Dennis McGillicuddy, Daniel Lynch, Peter Wiebe, Wendy Gentleman and Cabell DavisOur underlying scientific objective here is to determine the mechanisms that control variations in the seasonal abundance patterns of Pseudocalanus. We hypothesize that the observed distributions result from the interaction of the population dynamics with the physical circulation. This is expressed in the two dimensional advection-diffusion-reaction equation for a scalar variable C which represents the concentration of Pseudocalanus. Given initial conditions C0 at time t0, we seek the population dynamics source term R(x,y) such that integration of the forward model equation will result in predictions which minimize the sum of squares of differences between modeled and observed concentrations. An adjoint data assimilation technique has been designed for these purposes.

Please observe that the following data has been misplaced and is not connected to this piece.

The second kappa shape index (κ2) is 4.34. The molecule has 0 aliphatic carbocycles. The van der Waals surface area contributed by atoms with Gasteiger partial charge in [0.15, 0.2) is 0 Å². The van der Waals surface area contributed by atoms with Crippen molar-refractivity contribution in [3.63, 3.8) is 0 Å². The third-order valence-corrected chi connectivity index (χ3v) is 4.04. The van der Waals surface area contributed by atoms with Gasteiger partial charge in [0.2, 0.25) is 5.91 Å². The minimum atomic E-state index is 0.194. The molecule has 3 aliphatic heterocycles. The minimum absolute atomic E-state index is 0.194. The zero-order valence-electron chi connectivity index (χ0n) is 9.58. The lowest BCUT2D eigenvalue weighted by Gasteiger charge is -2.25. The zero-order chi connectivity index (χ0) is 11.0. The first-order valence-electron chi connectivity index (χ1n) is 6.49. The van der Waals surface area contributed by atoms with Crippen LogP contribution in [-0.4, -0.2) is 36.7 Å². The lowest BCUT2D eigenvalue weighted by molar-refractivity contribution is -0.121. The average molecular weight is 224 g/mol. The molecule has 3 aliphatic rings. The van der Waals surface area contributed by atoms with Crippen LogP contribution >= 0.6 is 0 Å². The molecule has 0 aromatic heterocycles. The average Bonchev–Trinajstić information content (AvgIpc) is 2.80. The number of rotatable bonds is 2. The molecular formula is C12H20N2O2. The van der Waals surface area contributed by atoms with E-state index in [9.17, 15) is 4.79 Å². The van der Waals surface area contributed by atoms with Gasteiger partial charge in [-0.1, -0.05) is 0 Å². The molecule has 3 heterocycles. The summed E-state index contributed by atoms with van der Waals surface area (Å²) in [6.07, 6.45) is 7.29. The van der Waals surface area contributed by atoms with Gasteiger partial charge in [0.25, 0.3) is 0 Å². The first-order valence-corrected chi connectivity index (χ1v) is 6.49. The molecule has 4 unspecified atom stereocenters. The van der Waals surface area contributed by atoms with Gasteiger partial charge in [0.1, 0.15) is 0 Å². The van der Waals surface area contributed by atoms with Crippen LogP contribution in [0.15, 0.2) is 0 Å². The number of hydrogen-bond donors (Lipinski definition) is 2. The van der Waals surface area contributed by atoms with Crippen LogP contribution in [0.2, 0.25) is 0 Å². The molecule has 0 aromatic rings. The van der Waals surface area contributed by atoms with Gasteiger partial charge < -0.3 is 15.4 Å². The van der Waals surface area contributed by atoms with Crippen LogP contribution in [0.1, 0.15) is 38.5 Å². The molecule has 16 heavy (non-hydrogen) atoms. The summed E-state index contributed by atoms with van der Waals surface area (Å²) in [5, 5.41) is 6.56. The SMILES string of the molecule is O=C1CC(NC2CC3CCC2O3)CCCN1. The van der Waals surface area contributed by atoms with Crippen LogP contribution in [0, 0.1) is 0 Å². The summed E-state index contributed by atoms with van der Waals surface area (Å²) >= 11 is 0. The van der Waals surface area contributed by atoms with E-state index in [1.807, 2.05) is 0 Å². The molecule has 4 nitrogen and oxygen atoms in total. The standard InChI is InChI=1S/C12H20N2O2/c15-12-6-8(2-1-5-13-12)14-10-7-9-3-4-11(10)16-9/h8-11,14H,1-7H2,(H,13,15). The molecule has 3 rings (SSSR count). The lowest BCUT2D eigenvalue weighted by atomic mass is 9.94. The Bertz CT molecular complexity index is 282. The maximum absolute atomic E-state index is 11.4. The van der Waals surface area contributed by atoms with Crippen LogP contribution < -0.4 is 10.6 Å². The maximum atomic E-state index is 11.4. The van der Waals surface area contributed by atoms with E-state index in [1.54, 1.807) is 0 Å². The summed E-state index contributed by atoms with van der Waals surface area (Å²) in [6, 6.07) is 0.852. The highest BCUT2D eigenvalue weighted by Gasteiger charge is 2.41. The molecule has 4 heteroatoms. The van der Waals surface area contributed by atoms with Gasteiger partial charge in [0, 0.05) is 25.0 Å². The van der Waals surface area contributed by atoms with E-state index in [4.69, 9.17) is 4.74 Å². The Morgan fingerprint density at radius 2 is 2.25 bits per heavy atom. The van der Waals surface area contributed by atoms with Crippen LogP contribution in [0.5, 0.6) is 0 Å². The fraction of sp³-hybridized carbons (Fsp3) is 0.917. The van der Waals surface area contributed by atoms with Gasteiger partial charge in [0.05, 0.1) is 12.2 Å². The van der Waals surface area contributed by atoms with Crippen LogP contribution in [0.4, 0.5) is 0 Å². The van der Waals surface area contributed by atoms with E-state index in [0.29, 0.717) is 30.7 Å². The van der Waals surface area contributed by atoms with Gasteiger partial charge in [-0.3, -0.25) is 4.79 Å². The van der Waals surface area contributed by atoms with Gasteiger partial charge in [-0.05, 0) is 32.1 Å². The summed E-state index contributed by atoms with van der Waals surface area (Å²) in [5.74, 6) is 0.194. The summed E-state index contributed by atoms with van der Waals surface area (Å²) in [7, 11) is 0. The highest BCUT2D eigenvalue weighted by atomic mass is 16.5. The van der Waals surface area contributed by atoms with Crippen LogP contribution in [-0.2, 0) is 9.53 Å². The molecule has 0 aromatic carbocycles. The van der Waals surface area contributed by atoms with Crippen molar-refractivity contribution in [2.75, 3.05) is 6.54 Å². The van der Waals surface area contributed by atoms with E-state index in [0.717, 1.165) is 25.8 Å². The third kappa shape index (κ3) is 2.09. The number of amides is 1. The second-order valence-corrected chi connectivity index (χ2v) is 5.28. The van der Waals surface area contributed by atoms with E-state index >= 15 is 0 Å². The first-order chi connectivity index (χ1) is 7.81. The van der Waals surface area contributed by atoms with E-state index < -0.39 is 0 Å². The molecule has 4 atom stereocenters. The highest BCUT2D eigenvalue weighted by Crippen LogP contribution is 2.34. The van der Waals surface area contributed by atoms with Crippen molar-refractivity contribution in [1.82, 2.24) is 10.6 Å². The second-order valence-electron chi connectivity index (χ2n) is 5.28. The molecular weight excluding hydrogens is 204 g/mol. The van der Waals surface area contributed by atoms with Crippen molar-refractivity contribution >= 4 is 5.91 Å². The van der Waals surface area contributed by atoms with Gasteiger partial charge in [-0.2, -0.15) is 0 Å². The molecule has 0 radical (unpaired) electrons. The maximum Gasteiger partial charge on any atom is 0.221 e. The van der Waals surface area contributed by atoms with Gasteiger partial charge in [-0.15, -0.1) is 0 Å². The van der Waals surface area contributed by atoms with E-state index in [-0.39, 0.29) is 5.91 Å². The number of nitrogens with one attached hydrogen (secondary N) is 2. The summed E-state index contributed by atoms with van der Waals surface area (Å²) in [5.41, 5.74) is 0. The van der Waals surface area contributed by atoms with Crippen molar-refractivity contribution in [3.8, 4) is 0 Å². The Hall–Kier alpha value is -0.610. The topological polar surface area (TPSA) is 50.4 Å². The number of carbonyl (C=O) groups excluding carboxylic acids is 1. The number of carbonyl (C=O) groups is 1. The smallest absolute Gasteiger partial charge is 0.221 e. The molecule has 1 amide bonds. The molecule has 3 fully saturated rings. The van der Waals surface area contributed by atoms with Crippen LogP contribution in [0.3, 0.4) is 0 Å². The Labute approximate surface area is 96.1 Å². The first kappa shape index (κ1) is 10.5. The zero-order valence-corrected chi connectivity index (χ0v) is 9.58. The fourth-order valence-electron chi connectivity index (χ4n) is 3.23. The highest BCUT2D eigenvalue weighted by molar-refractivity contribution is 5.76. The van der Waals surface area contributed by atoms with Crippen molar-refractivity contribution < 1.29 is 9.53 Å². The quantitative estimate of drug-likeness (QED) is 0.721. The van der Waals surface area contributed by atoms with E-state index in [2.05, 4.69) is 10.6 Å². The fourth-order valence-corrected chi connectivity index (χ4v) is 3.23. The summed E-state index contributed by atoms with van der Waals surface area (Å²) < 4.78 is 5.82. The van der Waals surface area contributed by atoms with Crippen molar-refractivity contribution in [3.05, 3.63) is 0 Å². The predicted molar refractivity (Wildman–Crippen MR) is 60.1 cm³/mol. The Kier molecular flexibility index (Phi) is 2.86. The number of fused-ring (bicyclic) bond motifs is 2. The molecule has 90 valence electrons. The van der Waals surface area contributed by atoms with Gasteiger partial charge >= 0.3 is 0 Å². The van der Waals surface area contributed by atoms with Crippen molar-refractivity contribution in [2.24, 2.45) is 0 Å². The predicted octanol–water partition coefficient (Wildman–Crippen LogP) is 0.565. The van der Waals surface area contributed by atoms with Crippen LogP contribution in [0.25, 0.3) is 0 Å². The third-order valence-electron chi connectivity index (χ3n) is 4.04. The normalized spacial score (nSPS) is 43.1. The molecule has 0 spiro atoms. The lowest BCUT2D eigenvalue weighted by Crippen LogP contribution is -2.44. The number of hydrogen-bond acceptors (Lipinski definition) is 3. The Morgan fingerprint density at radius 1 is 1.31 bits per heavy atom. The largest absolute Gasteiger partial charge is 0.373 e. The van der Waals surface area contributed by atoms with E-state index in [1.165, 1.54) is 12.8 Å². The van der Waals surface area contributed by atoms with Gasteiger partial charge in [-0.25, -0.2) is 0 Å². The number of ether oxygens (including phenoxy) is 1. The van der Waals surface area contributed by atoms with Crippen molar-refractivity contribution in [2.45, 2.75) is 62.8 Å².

This approach has been used to invert for the population dynamics between the January-February and March-April climatological distributions of Pseudocalanus derived from the MARMAP data. Climatological flow fields for this time period are specified. The solution converges rapidly in the first ten iterations, reaching a minimum in the cost function by approximately the 25th iteration. The general characteristics of the source term include strong growth on the crest of the bank, and high mortality in two areas: (1) a strip just off the northwest flank of the bank extending from the northern Great South Channel almost to Georges Basin, and (2) Wilkinson Basin.